216 cases of pancreaticoduodenectomy: risk factors for postoperative complications.
ABSTRACT Surgical resection remains the best treatment for patients with periampullary tumors. Many series have been reported with low or zero mortality, however, high incidence of complications is the rule. This study aims to present the results of pancreaticoduodenectomy and factors predisposing to postoperative complications, especially pancreatic leak, at our center.
Between January 2000 and December 2006, 216 periampullary tumors were treated by Whipple pancreaticoduodenectomy. Pancreaticogastrostomy was done in 183 patients and pancreaticojejunostomy in 33 patients. Hospital mortality and surgical complications were recorded with special emphasis on pancreatic leak. All specimens were histologically examined for the presence and origin of malignant tissue.
The mean age was 58 years and male to female ratio was 2:1. The commonest symptom was jaundice (97.7%) followed by abdominal pain (74%). Operative mortality in 7 patients (3.2%). 71 (33%) patients developed 1 or more complications, pancreatic leak occurred in 23 (10.6%) patients, abdominal collection in 23 patients (10.6%) and delayed gastric emptying in 19 (8.8%) patients. Factors that influenced the development of postoperative complications included type of pancreaticoenteric anastomosis, pancreatic texture and intraoperative blood transfusion of 4 or more blood units. Pancreatic leak was commoner with PJ (p=0.001), soft pancreatic texture (p=0.008), intraoperative blood transfusion of 4 or more units (p<0.0001). Periampullary adenocarcinoma was found in 204 (94.4%) patients, chronic pancreatitis in 9 (4.2%) patients, 2 patients with solid and papillary neoplasm, and 1 patient with NHL (Non-Hodgkin's Lymphoma).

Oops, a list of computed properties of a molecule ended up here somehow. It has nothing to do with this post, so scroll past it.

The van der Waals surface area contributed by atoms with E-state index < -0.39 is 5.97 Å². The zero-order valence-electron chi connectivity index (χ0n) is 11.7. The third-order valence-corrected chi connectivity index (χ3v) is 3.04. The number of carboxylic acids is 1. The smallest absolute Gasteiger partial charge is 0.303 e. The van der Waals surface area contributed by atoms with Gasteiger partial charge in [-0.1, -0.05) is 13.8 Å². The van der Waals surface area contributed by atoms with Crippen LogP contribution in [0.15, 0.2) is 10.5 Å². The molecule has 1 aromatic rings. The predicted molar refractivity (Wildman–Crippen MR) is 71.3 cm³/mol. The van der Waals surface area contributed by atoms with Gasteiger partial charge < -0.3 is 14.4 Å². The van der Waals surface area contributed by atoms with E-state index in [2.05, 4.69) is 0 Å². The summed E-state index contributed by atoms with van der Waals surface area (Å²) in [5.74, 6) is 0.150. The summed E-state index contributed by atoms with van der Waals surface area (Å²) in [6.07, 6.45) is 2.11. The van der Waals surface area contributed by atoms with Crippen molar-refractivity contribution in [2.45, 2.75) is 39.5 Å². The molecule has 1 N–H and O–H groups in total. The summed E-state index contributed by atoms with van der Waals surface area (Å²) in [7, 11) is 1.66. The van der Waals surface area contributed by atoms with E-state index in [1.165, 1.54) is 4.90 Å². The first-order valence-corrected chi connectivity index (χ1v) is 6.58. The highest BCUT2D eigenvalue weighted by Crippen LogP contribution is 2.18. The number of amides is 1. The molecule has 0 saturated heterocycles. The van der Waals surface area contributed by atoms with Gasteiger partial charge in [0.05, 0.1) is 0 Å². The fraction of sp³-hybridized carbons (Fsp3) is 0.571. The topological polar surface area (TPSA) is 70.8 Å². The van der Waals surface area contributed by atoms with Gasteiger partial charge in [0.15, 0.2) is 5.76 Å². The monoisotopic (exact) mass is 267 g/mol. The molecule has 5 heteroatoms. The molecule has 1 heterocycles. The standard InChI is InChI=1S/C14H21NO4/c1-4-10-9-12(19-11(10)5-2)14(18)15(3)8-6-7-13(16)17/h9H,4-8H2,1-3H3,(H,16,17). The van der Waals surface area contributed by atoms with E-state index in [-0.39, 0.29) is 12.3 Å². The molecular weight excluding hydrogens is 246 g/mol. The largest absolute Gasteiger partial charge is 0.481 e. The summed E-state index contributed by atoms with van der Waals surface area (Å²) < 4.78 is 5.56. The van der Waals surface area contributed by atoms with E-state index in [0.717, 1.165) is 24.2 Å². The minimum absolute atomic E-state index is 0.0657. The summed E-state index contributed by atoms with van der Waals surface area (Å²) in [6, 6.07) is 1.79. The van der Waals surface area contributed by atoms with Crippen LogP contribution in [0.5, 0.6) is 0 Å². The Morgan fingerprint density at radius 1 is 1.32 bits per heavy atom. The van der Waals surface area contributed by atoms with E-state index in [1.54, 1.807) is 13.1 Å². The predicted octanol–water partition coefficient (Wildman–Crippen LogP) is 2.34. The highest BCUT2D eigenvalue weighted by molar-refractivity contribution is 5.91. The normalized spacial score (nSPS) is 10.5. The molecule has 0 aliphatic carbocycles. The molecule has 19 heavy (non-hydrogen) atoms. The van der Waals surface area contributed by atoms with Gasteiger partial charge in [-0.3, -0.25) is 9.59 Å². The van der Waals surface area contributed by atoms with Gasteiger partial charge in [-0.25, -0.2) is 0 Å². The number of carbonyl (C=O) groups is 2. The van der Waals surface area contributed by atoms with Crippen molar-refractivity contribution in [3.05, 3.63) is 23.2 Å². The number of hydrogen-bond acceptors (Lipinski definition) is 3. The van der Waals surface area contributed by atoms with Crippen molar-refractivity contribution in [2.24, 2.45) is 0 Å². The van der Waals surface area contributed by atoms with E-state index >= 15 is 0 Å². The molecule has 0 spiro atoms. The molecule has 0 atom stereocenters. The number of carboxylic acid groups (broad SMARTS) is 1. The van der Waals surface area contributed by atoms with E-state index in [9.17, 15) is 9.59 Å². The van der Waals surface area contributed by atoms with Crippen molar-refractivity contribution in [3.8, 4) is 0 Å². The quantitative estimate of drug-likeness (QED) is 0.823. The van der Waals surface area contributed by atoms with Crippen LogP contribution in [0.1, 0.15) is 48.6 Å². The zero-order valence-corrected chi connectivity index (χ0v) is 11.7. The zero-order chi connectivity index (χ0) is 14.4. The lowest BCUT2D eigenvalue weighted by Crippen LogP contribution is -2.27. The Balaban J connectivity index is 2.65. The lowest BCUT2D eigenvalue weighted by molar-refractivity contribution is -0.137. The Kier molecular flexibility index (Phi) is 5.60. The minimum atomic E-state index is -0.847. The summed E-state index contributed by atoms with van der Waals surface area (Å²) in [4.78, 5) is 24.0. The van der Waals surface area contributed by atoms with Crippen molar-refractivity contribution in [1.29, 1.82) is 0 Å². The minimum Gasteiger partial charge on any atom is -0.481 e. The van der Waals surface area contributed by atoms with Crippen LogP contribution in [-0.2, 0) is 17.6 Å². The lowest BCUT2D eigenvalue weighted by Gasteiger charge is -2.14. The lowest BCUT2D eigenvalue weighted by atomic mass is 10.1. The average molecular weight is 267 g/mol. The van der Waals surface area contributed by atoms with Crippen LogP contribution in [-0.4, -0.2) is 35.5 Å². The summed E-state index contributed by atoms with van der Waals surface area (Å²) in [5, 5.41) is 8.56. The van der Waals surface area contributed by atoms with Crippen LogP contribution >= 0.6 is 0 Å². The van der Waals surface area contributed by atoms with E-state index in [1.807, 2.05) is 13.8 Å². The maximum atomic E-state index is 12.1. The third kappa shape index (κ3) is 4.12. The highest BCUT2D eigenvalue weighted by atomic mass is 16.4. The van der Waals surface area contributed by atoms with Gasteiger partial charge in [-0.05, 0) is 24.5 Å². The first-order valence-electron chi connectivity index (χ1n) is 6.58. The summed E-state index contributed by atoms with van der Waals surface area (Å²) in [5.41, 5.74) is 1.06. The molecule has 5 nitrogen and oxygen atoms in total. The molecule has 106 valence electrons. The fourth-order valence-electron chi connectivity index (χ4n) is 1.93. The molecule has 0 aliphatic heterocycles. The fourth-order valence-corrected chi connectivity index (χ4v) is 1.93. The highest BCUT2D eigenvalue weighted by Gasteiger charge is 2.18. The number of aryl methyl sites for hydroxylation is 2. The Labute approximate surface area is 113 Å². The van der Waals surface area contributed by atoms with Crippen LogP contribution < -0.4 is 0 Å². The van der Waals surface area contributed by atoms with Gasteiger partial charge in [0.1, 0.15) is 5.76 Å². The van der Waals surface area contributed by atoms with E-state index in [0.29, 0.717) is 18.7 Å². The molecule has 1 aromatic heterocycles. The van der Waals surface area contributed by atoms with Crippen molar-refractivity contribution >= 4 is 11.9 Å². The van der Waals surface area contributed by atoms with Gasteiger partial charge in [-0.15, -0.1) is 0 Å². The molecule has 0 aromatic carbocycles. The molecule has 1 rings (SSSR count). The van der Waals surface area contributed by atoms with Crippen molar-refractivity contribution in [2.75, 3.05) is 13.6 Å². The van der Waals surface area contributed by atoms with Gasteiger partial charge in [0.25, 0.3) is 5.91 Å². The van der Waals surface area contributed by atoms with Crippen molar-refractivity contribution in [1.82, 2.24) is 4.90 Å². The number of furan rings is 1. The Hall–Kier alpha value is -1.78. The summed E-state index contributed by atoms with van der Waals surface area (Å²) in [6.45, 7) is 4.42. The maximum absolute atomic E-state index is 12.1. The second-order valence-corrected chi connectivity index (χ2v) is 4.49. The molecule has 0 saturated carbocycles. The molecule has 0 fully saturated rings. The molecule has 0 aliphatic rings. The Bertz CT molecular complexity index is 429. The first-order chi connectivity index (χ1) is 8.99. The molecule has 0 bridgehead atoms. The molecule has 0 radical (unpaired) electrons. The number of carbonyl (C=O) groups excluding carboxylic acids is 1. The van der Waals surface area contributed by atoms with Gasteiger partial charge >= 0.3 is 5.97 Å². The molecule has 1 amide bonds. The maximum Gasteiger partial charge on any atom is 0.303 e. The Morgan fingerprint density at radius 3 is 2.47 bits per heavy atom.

Surgery is the only hope for patients with periampullary tumors. Postoperative complications after pancreaticoduodenectomy depend largely on surgical technique and can be reduced reasonably with the adoption of pancreaticogastrostomy, which is safer and easier to learn than pancreaticojejunostomy.